·    Journalists and news reporters are often trapped in the current “news cycle” when determining what is news. If it didn’t happen in the last 24-48 hours somehow it’s no longer news. How about adopting some new guidelines to define news. If it’s new or unknown to you or your audience shouldn’t it be considered news? Sarah Koenig discovered all kinds of stuff that was new, interesting, and meaningful to her and “news” to her audience when she began examining a murder that occurred in 1999.
·    News reporters frequently focus on events and often miss the related stories. Events are episodes in stories. Events are obvious and easy to report. Stories not so much. Hae Min Lee is murdered. Adnan Syed is arrested and charged with the murder. Adnan Syed is tried and convicted of the murder. Adnan Syed appeals the conviction. The appeal is denied. All events with obvious conclusions. All reported in 1999. Along comes Sarah Koenig in 2013. She examines these events and notices the untold story of a trial where “something went wrong”. A story that reveals and explores imperfections in our justice system and mysteries of life and human behavior.
·    News consumers want more than a quick superficial headline summary of complex and controversial stories. The main facts of these stories and opposing soundbites are available on demand on every smart phone and computer from multiple sources. “Serial” demonstrated the desire for and appeal of complete stories that provide context, analysis, informed commentary, insight and a sincere search for the “truth”. The real meaning of these stories to listeners.
·    Human behavior is a subject with universal appeal. Why do people think and feel the way they do? Why do people do what they do? These real-life questions and mysteries are things every human being wants to answer and solve. Season one of “Serial” examined and tried to understand all kinds of human behavior in every episode.
·    Vivid, concrete, descriptive language and sound is essential to effective audio storytelling. Words and sounds that allow listeners to see, hear, taste, touch, smell, feel and fully imagine what is going on. Sarah Koenig’s use of language and sound is masterful and makes full use of the “theater of the mind”. Witness this reaction to Adnan Syed after her first in person meeting with him: “The thing you can’t miss about Adnan is that he has giant brown eyes. Like a dairy cow. That’s what prompts my most idiotic lines of inquiry. Could someone who looks like that actually strangle his girlfriend? Idiotic. I know.”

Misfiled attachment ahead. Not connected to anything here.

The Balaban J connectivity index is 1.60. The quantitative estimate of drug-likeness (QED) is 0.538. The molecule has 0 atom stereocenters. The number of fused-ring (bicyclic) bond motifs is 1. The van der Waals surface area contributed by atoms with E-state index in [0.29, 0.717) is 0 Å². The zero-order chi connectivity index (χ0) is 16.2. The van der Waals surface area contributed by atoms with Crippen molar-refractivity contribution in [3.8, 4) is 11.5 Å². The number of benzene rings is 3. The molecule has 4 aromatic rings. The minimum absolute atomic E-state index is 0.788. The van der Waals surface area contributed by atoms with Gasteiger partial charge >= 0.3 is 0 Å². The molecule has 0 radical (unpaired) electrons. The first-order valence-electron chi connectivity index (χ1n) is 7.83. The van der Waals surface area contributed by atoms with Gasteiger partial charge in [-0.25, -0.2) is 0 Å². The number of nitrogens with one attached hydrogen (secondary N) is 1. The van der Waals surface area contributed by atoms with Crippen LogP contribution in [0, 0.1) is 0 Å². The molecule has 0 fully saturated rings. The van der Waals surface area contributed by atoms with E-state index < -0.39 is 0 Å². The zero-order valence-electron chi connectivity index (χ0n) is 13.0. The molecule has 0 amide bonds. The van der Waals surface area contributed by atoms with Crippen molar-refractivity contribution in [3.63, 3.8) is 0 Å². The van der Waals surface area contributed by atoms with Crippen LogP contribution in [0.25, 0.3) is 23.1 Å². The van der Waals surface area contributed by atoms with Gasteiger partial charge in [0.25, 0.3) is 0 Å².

·    Audio entertainment isn’t going away. Its shape, size, and delivery methods are changing but not its appeal. It can’t be ordinary to compete in a world addicted to “screens”. When done well, “Serial” showed us what it can do. This experiment in “audio storytelling” delivered by podcast attracted a larger audience than many prime time television programs. Lots of people reported replacing their television viewing with listening to Sarah Koenig tell her story “week by week”.
·    Audio is a superior method for storytelling. It compels the listener to use his or her imagination in the “theater of the mind” to participate in the telling of the story. This creates unequaled intimacy and connection to the story and a uniquely personalized experience with the story.
·    Contrary to conventional wisdom among radio broadcasters and PPM data from Nielsen, consumers of audio entertainment don’t all have ADD. They are discerning. If what they hear is not interesting or meaningful, they discard quickly. Enrich their lives and they will definitely listen longer than 10 minutes per “occasion”. The average run time for an episode of “Serial” is 42 minutes.

The Big Questions for Radio Broadcasters

What business are you in? Does your business have a future? These seem like fundamental questions radio broadcasters should be asking themselves right now.

Time spent listening to your AM and FM radio stations is declining precipitously each year. This is particularly true among young people. They’ve grown up in a world of visual stimuli and conditioning addicted to “screens”. They love music, but have minimal attraction to or experience with AM and FM radio. Advertising revenue for AM and FM radio is flat to declining.